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Pesto Fixings
It all starts with basil, parmesan, pine nuts and olive oil.
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ABOUT THE AUTHOR

 

ALISSA DICKER SCHRIEBER is a freelance writer and cooking teacher who resides in New York City.

 

 

January 2007
Updated March 2009

Product Reviews / Main Nibbles / Pastas

Pesto Perfect

The Best Pesto Sauce: Basil Pesto, Cilantro Pesto, Arugula Pesto & Much More

 

CAPSULE REPORT:  We tasted more than 100 pestos from around the world to find the best ones: some shelf-stable, some requiring refrigeration. Some of the best sauces were domestic pestos, showing the craft of American artisans. This is Page 1 of a ten-page article. Click on the black links below to visit other pages.

 

Overview

While we love to whip up our own sauces, keeping a good jar of pre-made pesto around can make any dish extraordinary in only a matter of minutes.  Add a dollop to dinner and suddenly you’re a fancy cook who understands how to dazzle with delicate herbs.  Pesto is vegetarian, low in carbs and packed with fresh ingredients: a bright, healthy addition to your meals.

Pesto sauce, which traditionally* consists of basil, garlic, olive oil, pine nuts, Parmesan and Pecorino cheeses and salt for seasoning, originated in the Italian province of Liguria, 220 miles of crescent-shaped Mediterranean coastline that is sometimes called the Italian Riviera. Liguria, the capital of which is Genoa, is home to superb produce, most notably the sweetest, mildest basil. Its people enjoy one of the freshest, healthiest cuisines in all of Italy.

*Delicious pestos can be made with walnuts and hazelnuts as well, and regions that have an abundance of those nuts will make the substitution.

Ligurians take such great pride in their sauce, in fact, that they have sought protective name of origin (D.O.P.) status for pesto produced in the area. This labeling distinguishes a product for its authenticity and excellence—as it has done for bufala mozzarella from Campania, which, incidentally, pairs beautifully with pesto.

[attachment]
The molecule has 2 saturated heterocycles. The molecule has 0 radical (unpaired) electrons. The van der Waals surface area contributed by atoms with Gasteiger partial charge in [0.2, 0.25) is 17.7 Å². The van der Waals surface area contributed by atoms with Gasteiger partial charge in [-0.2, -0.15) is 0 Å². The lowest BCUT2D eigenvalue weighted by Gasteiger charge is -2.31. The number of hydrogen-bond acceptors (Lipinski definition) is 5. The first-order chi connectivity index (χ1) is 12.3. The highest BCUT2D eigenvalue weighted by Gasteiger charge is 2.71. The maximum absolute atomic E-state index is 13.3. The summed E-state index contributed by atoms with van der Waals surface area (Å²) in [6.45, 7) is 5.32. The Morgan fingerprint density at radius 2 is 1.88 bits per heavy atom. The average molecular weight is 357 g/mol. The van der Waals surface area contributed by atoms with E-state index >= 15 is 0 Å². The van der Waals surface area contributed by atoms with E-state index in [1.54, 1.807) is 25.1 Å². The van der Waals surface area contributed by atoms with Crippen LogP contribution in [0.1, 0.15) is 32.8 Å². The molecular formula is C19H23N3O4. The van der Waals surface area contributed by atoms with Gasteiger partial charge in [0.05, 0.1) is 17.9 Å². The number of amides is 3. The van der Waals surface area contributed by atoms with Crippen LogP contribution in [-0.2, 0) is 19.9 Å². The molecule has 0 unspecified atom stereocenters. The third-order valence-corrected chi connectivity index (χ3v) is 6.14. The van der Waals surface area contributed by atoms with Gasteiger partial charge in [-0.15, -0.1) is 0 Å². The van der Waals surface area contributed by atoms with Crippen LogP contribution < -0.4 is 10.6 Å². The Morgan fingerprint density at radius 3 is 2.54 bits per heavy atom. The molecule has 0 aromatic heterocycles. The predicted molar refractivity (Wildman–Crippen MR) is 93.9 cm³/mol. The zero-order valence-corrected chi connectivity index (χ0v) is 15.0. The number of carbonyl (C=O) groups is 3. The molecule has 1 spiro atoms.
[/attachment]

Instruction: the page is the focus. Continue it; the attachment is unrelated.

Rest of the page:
In his book, Delizia!: The Epic History of the Italians and Their Food, John Dickie notes that pesto was originally used mostly to flavor vegetable soups. It wasn’t until 1910 that it began to be used as a sauce for pasta. Earlier versions of pesto used parsley or marjoram instead of basil, and did  not include the pine nuts.

Today, what we find on supermarket and specialty food store shelves bearing the Whole In The Wall Chipotle Pestoname pesto could be anything from a traditional basil blend imported from Liguria, to something made of mushrooms or roasted red peppers. Though purists might cringe at how loosely the word is being used, since there are so many quirky-flavored pestos on the market, we thought it only fair to include them in our taste-test. It was a good thing we didn’t snub these non-textbook varieties—among them were some of the most impressive sauces we tried, like Divine Pasta Company’s Chipotle Pesto (it was so good, we finished it, so the photo at the left shows the Chipotle Pesto from Whole In The Wall, a slightly milder chipotle flavor). And, while not classically called pesto, many of the sauces showcase traditional Ligurian ingredients, like sun-dried tomatoes and garlic.

Continue To Page 2: The History Of Pesto

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